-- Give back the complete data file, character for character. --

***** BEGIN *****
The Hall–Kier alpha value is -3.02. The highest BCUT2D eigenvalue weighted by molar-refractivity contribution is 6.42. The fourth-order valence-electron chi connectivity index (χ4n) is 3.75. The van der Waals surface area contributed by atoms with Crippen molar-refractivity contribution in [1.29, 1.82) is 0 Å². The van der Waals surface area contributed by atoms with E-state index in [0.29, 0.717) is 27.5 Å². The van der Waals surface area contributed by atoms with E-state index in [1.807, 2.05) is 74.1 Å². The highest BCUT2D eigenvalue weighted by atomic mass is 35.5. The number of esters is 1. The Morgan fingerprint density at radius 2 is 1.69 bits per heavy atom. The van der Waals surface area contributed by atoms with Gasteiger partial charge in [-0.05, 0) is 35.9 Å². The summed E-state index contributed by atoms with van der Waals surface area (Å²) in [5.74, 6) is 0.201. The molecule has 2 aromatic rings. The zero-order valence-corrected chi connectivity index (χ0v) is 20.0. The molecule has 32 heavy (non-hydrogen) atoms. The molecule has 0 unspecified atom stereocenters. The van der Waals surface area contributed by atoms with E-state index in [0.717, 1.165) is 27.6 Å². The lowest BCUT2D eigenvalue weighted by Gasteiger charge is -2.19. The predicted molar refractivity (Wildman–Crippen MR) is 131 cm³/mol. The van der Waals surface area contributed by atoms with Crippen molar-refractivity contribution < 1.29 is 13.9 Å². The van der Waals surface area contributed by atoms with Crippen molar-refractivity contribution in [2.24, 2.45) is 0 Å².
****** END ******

The Hall–Kier alpha value is -3.02. The highest BCUT2D eigenvalue weighted by molar-refractivity contribution is 6.42. The fourth-order valence-electron chi connectivity index (χ4n) is 3.75. The van der Waals surface area contributed by atoms with Crippen molar-refractivity contribution in [1.29, 1.82) is 0 Å². The van der Waals surface area contributed by atoms with E-state index in [0.29, 0.717) is 27.5 Å². The van der Waals surface area contributed by atoms with E-state index in [1.807, 2.05) is 74.1 Å². The highest BCUT2D eigenvalue weighted by atomic mass is 35.5. The number of esters is 1. The Morgan fingerprint density at radius 2 is 1.69 bits per heavy atom. The van der Waals surface area contributed by atoms with Gasteiger partial charge in [-0.05, 0) is 35.9 Å². The summed E-state index contributed by atoms with van der Waals surface area (Å²) in [5.74, 6) is 0.201. The molecule has 2 aromatic rings. The zero-order valence-corrected chi connectivity index (χ0v) is 20.0. The molecule has 32 heavy (non-hydrogen) atoms. The molecule has 0 unspecified atom stereocenters. The van der Waals surface area contributed by atoms with E-state index in [0.717, 1.165) is 27.6 Å². The lowest BCUT2D eigenvalue weighted by Gasteiger charge is -2.19. The predicted molar refractivity (Wildman–Crippen MR) is 131 cm³/mol. The van der Waals surface area contributed by atoms with Crippen molar-refractivity contribution < 1.29 is 13.9 Å². The van der Waals surface area contributed by atoms with Crippen molar-refractivity contribution in [2.24, 2.45) is 0 Å².